Associated Press

‘Catch-and-kill’ to be described to jurors as testimony resumes in hush money trial of Donald Trump

NEW YORK (AP) — A longtime tabloid publisher was expected Tuesday to tell jurors about his efforts to help Donald Trump stifle unflattering stories during the 2016 campaign as testimony resumes in the historic hush money trial of the former president. David Pecker, the former National Enquirer publisher who prosecutors say worked with Trump and […]

31 minutes ago

Associated Press

America’s child care crisis is holding back moms without college degrees

AUBURN, Wash. (AP) — After a series of lower-paying jobs, Nicole Slemp finally landed one she loved. She was a secretary for Washington’s child services department, a job that came with her own cubicle, and she had a knack for working with families in difficult situations. Slemp expected to return to work after having her […]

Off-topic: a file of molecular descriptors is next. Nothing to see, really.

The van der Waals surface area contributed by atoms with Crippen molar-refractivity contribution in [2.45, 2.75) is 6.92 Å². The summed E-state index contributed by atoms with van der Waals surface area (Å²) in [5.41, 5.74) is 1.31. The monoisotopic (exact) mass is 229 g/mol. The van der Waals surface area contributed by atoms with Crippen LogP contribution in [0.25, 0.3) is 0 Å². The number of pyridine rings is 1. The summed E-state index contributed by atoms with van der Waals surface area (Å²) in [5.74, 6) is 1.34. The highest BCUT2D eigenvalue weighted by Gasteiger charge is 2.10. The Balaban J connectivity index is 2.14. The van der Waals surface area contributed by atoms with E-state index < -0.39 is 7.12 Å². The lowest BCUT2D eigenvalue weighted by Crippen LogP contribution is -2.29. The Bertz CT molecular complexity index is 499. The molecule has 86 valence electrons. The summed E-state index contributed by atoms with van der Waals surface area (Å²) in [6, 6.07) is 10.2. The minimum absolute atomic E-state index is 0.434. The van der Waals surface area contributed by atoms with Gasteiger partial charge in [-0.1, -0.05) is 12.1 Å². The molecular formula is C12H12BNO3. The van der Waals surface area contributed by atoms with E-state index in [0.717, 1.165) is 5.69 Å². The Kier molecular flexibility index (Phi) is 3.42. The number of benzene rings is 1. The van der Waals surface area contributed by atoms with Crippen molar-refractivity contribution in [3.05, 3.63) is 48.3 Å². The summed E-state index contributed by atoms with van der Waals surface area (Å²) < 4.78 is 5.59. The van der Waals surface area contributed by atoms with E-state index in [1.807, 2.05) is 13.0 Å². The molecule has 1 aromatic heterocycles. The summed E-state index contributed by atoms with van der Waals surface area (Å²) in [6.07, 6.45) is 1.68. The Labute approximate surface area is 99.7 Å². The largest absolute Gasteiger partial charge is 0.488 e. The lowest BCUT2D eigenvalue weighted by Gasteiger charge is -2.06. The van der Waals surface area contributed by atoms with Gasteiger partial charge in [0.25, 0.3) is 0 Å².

34 minutes ago

Several hundred students and pro-Palestinian supporters rally at the intersection of Grove and Coll...

Associated Press

Pro-Palestinian protests sweep US college campuses following mass arrests at Columbia

NEW YORK (AP) — Columbia canceled in-person classes, dozens of protesters were arrested at New York University and Yale, and the gates to Harvard Yard were closed to the public Monday as some of the most prestigious U.S. universities sought to defuse campus tensions over Israel’s war with Hamas. More than 100 pro-Palestinian demonstrators who […]

3 hours ago

Ban on sleeping outdoors under consideration in Supreme Court...

Associated Press

With homelessness on the rise, the Supreme Court weighs bans on sleeping outdoors

The Supreme Court is wrestling with major questions about the growing issue of homelessness as it considers a ban on sleeping outdoors.